Wednesday, December 22, 2004

BC Rail corruption charges raise doubts about whole deal

VICTORIA - The charges alleging corruption in the BC Rail sale are very bad news for the Liberal government.
The talk around the legislature for months has been that there was less to the case than meets the eye. Charges - if there were any - would be petty offences, based on the boastful tendencies of would-be political wheels.
Wrong. The charges are explicit, and raise doubts about the legitimacy not just of the sale of BC Rail's Roberts Bank spur, but of the whole $1-billion deal to sell the Crown corporation.
They are just unproven charges. But they are very serious, taking the case far beyond the Roberts Bank spur or allegations that provincial government staffers tried to trade favours in return for jobs with the Paul Martin Liberals.
Dave Basi - then the top aide to former finance minister Gary Collins - is charged with accepting "money, meals, travel and employment opportunities" to help OmniTRAX in its bid for BC Rail. Bob Virk - ministerial assistant to then transportation minister Judith Reid - is charged with a similar offence, except he is not alleged to have received money along with the other benefits.
Both men are charged with leaking confidential information about the deal.
Most seriously the Crown is alleging Basi and Virk "recklessly put at risk the bidding process " for BC Rail by leaking confidential government documents and other information. Their actions defrauded taxpayers, CN Rail, CP Rail and CIBC World Markets, the financial institution arranging the sale, the prosecutors charge.
This charge isn't about the Roberts Bank spur line sale, a $70-million side deal. It alleges that the whole controversial sale of the Crown corporation was compromised, and taxpayers - among others - lost out as a result.
Transportation Minister Kevin Falcon killed the Roberts Bank deal - at a cost of $1 million to taxpayers - after police warned him it had been compromised.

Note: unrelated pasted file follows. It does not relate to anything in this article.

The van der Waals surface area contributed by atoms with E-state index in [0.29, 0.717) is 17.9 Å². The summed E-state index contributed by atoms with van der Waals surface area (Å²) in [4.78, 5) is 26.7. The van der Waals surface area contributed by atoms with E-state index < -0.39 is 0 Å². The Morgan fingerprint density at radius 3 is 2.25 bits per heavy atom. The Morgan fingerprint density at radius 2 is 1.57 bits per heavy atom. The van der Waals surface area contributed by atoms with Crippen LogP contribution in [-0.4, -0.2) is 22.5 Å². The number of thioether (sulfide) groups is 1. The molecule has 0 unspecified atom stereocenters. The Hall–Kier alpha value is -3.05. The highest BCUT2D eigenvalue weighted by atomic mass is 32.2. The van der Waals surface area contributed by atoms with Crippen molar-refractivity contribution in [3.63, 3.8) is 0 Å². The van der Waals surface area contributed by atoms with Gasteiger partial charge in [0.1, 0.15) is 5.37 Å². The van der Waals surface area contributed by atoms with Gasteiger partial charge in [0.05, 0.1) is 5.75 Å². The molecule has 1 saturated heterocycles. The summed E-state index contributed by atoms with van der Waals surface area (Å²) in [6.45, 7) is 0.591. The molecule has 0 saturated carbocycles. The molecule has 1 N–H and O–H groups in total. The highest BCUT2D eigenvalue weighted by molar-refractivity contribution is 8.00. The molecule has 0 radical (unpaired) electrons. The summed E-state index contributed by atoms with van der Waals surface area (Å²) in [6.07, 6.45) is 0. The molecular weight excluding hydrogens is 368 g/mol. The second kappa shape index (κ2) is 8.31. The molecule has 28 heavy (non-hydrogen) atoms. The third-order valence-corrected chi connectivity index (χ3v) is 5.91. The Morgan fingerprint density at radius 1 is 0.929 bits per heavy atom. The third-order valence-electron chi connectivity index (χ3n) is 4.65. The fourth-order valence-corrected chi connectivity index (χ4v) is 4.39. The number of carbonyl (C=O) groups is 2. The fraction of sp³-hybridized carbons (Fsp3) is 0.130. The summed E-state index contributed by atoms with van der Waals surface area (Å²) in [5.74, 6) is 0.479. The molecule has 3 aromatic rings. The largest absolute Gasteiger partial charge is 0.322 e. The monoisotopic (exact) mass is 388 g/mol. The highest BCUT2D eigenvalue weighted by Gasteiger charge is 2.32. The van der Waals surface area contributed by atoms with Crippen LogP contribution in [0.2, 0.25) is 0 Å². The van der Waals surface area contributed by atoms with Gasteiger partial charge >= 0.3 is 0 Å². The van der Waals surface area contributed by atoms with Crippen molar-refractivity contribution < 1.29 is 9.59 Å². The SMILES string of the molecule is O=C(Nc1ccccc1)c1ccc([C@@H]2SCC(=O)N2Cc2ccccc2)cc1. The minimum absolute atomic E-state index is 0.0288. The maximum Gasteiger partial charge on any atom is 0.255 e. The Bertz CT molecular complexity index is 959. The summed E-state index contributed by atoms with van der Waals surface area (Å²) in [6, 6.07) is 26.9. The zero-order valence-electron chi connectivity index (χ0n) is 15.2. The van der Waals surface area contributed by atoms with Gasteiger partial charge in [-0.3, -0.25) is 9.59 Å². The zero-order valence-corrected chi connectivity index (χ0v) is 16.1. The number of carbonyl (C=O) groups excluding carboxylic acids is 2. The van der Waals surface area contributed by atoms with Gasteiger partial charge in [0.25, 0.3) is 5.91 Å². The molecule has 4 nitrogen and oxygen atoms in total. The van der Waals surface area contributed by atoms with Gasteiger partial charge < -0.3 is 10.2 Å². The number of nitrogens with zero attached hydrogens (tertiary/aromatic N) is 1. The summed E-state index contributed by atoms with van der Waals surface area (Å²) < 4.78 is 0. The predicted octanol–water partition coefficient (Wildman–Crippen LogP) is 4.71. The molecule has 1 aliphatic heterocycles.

But Falcon always maintained there were no worries or concerns about the main BC Rail deal. Now you have to decide who was right - the minister or the police and Crown prosecutors who conducted a 15-month investigation.
Look, the government has maintained, the concern was that OmniTRAX had the inside track, and the company didn't even succeed in winning the competition to buy BC Rail. That should show no harm was done.
But no matter who wins, a compromised bidding process - as alleged by the charges - hurts taxpayers and the participants that don't have inside information. If even one participant is moved to reduce its offer because of something it knows, or fears, the whole bidding process goes wrong.
And the Crown is suggesting that is exactly what happened, and that you lost as a result.
The charges even introduced a new player, Aneal Basi, a former Liberal youth wing executive who was hired as a communications staffer in 2002. Aneal, who was introduced in the legislature just before the election by Collins, faces two charges of laundering money accepted by his cousin Dave Basi.
No one has been convicted, and prosecutors often lay a big batch of charges while they figure out which ones might stick.
But this is very bad. (Imagine, for a moment, the Liberals' reaction in opposition to similar charges against NDP political staff.)
The charges leave unanswered questions. If Basi received money, and his cousin laundered it, as the Crown charges, who gave it to him? The charges indicates the payment was in return for assisting OmniTRAX, but don't reveal who put up the money.
The case will move slowly through the courts, and information will gradually emerge.
But meanwhile a huge, controversial and defining deal of the Liberals' first term is under a dark cloud. The Crown says the deal was criminally compromised and the government did not succeed in dealing with the damage.
And while the actions were all by individuals, it is governments that take responsibility.
Footnote: Expect the case to move slowly. All three men appeared before a justice of the peace this week. They'll appear in court at the end of January, with the main order of business likely to be arrangements for the Crown to disclose its evidence to the senior defence lawyers representing each of the three men. A trial is likely more than a year away.

2 comments:

Anonymous said...

Isn't it time for a full public inquiry?

Gazetteer said...

Excellent analysis Mr. Willcocks.


Thought something like this might be coming after we saw evidence of you going straight to the heart of the matter in your follow-up to Mr. Plant during yesterday's scrum (see S. Holman's 'rush transcript).

Bravo!